The pandemic spurred on a great number of boat sales, many of them from new boat owners. As winter approaches, here are some tips for how to prepare your boat for the colder and rainier months ahead, so that your vessel is ready to go when the sun returns next year.
You may think that living in the Pacific Northwest gives you an out on needing to protect your boat from freezing temperatures. Afterall, we get about one good snowfall a year and winter typically means 45 degrees and drizzling rather than below freezing and blizzarding.
But water expands in the winter, causing damage to engines, electrical wiring, and tubes and pipes that keep your boat sailing smoothly. Failing to winterize your boat could leave you with much more costly repairs in the years to come.
You can go through the process of winterizing your boat yourself, but it requires many steps and proper equipment. If you want to pay someone else to do it, it will cost you several hundred dollars.
For great steps on how to go through the winterization process yourself, Discover Boating has a great DIY guide that includes draining liquid from the engine, inspecting exposed hoses, and draining bilge pumps.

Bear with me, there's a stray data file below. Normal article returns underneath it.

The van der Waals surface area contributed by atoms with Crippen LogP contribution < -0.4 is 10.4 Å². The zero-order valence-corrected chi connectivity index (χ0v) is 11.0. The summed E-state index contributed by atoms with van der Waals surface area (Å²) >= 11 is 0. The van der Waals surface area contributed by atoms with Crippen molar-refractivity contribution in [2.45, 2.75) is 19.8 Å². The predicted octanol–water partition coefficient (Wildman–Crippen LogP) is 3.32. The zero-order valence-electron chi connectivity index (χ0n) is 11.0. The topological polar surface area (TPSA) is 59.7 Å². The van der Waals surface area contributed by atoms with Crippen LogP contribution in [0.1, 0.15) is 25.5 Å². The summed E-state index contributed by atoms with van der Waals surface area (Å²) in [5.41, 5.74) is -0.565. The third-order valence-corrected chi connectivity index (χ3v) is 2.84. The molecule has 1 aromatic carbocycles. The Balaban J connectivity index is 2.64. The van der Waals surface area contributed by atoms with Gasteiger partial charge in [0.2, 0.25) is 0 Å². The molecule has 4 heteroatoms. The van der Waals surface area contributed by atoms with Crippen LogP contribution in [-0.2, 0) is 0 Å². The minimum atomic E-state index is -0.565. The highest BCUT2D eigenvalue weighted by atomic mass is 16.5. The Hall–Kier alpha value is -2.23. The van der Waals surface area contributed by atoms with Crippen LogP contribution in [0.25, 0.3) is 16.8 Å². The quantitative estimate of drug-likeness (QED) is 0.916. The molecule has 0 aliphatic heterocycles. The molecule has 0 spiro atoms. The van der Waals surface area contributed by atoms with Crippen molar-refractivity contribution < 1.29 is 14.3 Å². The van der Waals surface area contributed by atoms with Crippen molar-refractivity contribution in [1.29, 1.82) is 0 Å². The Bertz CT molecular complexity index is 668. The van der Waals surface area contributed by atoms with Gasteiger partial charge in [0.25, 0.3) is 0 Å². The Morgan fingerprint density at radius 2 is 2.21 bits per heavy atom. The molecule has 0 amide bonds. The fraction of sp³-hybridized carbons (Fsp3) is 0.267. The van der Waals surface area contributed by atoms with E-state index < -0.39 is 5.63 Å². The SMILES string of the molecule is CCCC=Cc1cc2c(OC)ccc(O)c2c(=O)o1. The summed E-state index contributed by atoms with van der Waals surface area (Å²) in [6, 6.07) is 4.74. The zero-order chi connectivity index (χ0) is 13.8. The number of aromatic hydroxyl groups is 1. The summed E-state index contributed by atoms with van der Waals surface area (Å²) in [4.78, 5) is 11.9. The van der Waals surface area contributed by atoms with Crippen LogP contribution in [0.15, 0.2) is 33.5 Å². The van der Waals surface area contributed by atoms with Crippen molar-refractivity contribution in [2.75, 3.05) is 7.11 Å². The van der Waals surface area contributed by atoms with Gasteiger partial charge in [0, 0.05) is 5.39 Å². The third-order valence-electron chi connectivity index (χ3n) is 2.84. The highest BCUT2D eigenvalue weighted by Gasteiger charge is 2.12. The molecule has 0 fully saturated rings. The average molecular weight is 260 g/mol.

Once you’ve winterized your boat, you still need to make sure it’s stored properly during the cold, rainy months. Otherwise, you’ll get a buildup of mold within your vessel.
If you’re storing your boat outside without any protective roof, you’ll want to make sure it’s wrapped. You can shrink wrap it, or you can use a tarp, but make sure the tarp is not collecting — or worse, dumping — water into the interior of the boat if you’re getting heavy rain. Also check that neighborhood pets like cats don’t hang out in the boat (or worse, leave unwanted presents like rodents behind.).
You can also store a boat during the winter months, such as at a local marina, in covered or uncovered areas. Of course, this can be costly depending on where you live, so check out their prices for the season to see if it’s worth it for you.
And don’t forget that you’ll need to “de-winterize” (some people call it “summerize”) your boat when spring comes back, so that it’s ready to hit the water again.
Questions about boater’s insurance? Contact a Sea Mountain Marine Insurance Specialist today!